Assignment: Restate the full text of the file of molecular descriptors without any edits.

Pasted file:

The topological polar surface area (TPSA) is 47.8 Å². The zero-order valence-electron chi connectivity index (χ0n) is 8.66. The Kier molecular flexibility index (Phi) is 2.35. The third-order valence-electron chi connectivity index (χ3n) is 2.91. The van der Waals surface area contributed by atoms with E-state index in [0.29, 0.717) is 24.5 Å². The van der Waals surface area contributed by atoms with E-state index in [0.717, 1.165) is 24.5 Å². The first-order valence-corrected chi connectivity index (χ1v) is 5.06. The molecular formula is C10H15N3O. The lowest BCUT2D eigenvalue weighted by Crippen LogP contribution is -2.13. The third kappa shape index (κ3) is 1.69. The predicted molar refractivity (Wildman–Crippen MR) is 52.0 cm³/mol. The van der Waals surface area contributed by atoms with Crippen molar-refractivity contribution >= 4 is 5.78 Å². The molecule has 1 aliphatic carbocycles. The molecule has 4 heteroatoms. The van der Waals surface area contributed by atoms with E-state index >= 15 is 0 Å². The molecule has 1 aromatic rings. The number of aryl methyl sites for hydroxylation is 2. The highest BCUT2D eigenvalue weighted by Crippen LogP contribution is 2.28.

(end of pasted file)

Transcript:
The topological polar surface area (TPSA) is 47.8 Å². The zero-order valence-electron chi connectivity index (χ0n) is 8.66. The Kier molecular flexibility index (Phi) is 2.35. The third-order valence-electron chi connectivity index (χ3n) is 2.91. The van der Waals surface area contributed by atoms with E-state index in [0.29, 0.717) is 24.5 Å². The van der Waals surface area contributed by atoms with E-state index in [0.717, 1.165) is 24.5 Å². The first-order valence-corrected chi connectivity index (χ1v) is 5.06. The molecular formula is C10H15N3O. The lowest BCUT2D eigenvalue weighted by Crippen LogP contribution is -2.13. The third kappa shape index (κ3) is 1.69. The predicted molar refractivity (Wildman–Crippen MR) is 52.0 cm³/mol. The van der Waals surface area contributed by atoms with Crippen molar-refractivity contribution >= 4 is 5.78 Å². The molecule has 1 aliphatic carbocycles. The molecule has 4 heteroatoms. The van der Waals surface area contributed by atoms with E-state index >= 15 is 0 Å². The molecule has 1 aromatic rings. The number of aryl methyl sites for hydroxylation is 2. The highest BCUT2D eigenvalue weighted by Crippen LogP contribution is 2.28.